WASHINGTON — About half of all payday loans are made to people who extend the loans so many times they end up paying more in fees than the original amount they borrowed, a report by a federal watchdog has found.
The report released Tuesday by the Consumer Financial Protection Bureau also shows that four of five payday loans are extended, or “rolled over,” within 14 days. Additional fees are charged when loans are rolled over.
Payday loans, also known as cash advances or check loans, are short-term loans at high interest rates, usually for $500 or less. They often are made to borrowers with weak credit or low incomes, and storefront businesses often are located near military bases. The equivalent annual interest rates run to three digits.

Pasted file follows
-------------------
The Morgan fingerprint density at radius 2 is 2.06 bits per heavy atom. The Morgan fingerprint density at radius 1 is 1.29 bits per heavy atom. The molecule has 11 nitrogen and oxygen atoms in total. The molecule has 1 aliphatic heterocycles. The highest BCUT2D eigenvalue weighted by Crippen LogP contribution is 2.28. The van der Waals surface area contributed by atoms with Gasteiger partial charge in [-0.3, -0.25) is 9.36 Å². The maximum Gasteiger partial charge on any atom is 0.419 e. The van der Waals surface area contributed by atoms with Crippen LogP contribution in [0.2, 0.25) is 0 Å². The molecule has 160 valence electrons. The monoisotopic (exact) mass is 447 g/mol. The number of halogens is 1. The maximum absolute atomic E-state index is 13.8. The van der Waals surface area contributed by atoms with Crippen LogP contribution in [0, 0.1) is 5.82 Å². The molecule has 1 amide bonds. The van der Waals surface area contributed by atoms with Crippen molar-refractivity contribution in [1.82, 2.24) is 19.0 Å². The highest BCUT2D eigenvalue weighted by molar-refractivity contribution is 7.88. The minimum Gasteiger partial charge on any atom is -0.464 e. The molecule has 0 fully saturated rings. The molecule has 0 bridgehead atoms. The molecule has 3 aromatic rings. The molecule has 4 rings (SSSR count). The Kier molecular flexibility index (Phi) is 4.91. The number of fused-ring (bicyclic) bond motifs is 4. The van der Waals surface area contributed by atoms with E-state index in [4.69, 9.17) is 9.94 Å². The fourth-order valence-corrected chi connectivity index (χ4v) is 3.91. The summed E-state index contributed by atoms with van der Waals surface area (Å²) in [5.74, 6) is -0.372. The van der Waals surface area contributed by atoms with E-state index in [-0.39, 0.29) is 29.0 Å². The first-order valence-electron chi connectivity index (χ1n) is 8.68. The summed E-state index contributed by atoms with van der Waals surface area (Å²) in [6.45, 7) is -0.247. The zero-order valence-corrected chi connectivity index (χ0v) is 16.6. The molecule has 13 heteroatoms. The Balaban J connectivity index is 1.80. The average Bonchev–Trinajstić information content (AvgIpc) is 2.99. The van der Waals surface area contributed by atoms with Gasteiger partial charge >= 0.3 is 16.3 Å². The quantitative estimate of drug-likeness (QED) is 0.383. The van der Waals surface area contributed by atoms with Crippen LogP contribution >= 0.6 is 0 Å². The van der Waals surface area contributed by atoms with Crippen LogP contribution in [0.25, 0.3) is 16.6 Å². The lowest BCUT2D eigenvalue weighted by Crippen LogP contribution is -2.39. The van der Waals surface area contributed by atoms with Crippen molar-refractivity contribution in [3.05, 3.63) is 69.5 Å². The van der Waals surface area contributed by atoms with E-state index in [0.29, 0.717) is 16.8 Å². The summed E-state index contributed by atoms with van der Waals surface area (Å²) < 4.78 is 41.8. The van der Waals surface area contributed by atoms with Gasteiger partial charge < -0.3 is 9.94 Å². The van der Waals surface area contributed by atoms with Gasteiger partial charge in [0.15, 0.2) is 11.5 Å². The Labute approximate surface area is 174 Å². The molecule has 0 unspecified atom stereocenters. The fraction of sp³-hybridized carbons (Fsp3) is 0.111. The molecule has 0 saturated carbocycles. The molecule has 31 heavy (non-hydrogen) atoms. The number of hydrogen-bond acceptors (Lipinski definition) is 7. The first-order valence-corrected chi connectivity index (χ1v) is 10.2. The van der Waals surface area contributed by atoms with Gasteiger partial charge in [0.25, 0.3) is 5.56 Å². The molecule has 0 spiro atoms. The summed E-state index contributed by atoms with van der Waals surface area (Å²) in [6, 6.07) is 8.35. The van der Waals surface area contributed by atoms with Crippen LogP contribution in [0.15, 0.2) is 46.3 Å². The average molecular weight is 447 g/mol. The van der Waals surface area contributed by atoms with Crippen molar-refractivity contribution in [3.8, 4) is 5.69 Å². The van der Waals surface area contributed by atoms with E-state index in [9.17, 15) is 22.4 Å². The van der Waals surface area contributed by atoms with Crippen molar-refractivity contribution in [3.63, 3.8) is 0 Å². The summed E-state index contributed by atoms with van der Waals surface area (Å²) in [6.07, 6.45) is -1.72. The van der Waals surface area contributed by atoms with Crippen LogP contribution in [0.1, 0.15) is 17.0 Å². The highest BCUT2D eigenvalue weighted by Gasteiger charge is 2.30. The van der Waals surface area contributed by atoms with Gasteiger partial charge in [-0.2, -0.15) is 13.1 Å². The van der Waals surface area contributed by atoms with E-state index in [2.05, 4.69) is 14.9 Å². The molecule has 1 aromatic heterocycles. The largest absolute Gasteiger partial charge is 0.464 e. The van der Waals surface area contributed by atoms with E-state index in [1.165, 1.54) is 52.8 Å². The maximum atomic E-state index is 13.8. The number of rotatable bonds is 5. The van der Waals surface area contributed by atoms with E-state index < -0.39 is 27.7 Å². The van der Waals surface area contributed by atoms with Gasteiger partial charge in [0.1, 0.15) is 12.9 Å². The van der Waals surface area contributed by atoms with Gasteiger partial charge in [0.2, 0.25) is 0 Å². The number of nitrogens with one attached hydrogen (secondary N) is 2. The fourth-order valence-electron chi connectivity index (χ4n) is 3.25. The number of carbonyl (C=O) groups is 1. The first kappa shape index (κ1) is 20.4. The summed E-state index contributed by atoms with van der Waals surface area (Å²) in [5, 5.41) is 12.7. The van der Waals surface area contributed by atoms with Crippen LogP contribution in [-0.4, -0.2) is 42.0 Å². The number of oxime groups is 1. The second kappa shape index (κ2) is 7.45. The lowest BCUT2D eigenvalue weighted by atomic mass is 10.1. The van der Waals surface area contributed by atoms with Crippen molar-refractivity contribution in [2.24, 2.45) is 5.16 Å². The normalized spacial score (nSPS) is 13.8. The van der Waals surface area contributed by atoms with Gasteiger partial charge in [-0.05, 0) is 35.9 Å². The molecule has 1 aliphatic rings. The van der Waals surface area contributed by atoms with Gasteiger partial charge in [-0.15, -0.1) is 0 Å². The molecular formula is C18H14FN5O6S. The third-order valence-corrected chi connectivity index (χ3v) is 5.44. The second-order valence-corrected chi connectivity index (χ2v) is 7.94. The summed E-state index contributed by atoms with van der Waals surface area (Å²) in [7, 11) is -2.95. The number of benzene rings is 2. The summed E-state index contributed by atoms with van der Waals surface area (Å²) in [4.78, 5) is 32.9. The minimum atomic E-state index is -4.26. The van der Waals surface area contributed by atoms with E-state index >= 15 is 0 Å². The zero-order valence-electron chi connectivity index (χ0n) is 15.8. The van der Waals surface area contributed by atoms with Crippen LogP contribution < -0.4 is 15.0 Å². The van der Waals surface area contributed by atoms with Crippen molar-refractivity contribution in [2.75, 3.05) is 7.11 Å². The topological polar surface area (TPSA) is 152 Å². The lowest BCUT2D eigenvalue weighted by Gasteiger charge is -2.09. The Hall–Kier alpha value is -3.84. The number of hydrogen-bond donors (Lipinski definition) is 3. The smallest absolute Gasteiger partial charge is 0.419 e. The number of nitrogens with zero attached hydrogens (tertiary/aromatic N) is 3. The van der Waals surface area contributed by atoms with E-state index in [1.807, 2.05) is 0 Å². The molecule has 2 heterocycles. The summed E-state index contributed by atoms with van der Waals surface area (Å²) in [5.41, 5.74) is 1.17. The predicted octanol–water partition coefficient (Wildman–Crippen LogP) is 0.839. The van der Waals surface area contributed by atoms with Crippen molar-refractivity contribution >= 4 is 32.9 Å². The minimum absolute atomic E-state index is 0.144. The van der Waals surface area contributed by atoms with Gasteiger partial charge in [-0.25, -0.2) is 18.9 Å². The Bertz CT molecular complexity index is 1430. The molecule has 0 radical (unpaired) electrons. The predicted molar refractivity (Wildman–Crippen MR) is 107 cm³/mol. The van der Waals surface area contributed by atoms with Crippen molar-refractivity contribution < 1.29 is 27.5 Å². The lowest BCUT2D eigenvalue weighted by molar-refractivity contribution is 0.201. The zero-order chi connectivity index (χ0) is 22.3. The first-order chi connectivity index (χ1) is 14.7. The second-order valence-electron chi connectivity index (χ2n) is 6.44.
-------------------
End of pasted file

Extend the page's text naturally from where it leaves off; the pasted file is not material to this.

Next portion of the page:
The loans work this way: You need money today, but payday is a week or two away. You write a check dated for your payday and give it to the lender. You get your money, minus the interest fee. In two weeks, the lender cashes your check or charges you more interest to extend, or “roll over,” the loan for another two weeks.
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